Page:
It seems that with every new technological advance, a new breed of crook crawls out from under a rock. With so many of us practically living our lives online, identity thieves have lots of opportunities to access our personal and financial information.
There are, however, precautions you can take to minimize the chances that you’ll become one of the victims.
The basics of safe computing
- Set up a firewall, anti-spyware and anti-virus protection on your computer. Update them frequently.
- Create strong passwords and encrypt them. The best passwords are at least eight digits long, and include upper and lowercase letters, numbers, and characters.
- Never respond to requests for you Social Security number, account numbers, etc. unless you initiated the contact and you’re sure who you’re dealing with.
The warning signs of email scams and phishing
- Salutation is generic rather than personalized with your name.
- Domain name doesn’t match company name.
- Email contains spelling or grammar errors.
- Email from financial institution requesting Social Security number, account number, or PIN.
- Threats to close account or issue fines or fees if you don’t respond right away with requested financial or personal information.
Online shopping and online auctions
- When shopping online, check the URL for the https prefix; the “s” indicates the site is secure. Also check for the lock icon at the bottom of the screen.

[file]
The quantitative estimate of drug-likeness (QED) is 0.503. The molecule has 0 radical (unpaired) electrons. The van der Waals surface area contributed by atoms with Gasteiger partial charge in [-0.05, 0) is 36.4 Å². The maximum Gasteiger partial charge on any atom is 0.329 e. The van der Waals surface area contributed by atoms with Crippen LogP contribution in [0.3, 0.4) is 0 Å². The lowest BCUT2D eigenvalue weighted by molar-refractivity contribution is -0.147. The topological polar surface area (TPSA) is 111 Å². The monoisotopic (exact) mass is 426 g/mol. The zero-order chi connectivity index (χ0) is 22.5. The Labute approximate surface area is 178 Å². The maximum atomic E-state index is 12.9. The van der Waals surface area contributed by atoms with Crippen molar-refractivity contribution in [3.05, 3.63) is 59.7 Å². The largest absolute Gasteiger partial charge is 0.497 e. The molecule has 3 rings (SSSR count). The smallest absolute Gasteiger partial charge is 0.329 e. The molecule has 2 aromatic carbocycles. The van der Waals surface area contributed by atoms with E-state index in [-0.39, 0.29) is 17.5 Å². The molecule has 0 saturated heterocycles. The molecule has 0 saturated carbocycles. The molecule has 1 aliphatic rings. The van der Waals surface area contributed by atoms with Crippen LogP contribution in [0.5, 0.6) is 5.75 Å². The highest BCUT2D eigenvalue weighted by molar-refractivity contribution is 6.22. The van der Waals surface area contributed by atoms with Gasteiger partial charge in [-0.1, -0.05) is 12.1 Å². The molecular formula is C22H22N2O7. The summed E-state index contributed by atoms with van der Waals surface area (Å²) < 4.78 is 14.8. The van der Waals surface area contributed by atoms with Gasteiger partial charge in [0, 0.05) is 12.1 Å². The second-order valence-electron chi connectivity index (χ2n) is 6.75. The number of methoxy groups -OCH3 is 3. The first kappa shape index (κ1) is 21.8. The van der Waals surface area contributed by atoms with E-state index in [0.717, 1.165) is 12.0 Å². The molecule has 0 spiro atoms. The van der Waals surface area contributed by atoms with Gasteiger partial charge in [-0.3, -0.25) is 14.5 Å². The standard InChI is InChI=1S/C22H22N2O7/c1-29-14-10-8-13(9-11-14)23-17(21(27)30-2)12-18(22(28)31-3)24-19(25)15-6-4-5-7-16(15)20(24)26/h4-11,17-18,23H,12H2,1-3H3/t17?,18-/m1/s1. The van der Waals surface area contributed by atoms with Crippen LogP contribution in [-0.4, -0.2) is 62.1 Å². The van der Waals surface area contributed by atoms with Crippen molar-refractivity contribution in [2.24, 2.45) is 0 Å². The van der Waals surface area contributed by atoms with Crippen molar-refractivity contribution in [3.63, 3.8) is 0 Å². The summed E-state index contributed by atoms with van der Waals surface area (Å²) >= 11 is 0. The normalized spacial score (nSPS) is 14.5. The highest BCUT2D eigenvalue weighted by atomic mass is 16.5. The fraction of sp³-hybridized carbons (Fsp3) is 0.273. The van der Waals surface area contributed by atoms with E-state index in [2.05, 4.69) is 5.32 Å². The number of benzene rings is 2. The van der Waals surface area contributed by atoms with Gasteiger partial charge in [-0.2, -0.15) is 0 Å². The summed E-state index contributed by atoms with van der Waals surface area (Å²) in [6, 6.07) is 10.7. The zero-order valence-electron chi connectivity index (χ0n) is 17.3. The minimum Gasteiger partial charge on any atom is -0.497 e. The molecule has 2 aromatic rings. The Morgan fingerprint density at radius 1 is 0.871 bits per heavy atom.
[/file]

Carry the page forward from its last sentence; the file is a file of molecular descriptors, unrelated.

- Never pay with a wire service. Paying with a credit card protects the buyer with a “charge back” if the purchased item never arrives or isn’t what was expected.
- PayPal and eBay are imperfect. Read the security tutorials for the best possible experience.
- As always, a strong password is you best security. Never divulge your password online.
- Check seller’s feedback.
- Beware of PayPal and eBay phishing emails. In December 2005, the Anti-Phishing Working Group documented almost 10,000 unique phishing attempts claiming to be from the eBay or PayPal.
- Most are stolen by thieves with no interest in your personal information. Inscribing your name on your laptop will make it a lot harder to fence.
- Carry your laptop in a backpack rather than a laptop bag. It’s less conspicuous and easier to maneuver with your hands free.
- Encrypt your data and your passwords. Create a BIOS password.
- Never let your laptop out of your sight, especially at the airport. At the hotel, lock it in the safe. On the plane, place it under the seat in front of you, not in the overhead bin. Don’t think you’re laptop’s safe at the office; 40 percent of all stolen laptops are filched from workplaces.
- Consider a program to track your laptop. Some claim they can pinpoint a laptop’s physical location as soon as the laptop is connected to the internet. Others say they’ll notify you when the laptop is connected to the internet, and give you the option of remotely downloading the hard drive contents and then wiping the hard drive clean.
LifeLock is an industry leader in ID theft services. Go to LifeLock.com to learn more about the service LifeLock can provide to help you protect your identity and your money. Use promotional code DEFENSE to get 30 days free and $11 off annual enrollment.
At the end of the 30-day free period, your card will be automatically billed $9 monthly unless you cancel within that first 30-day period. You can cancel anytime without penalty by calling 1-800-LIFELOCK. This offer is for new LifeLock members only.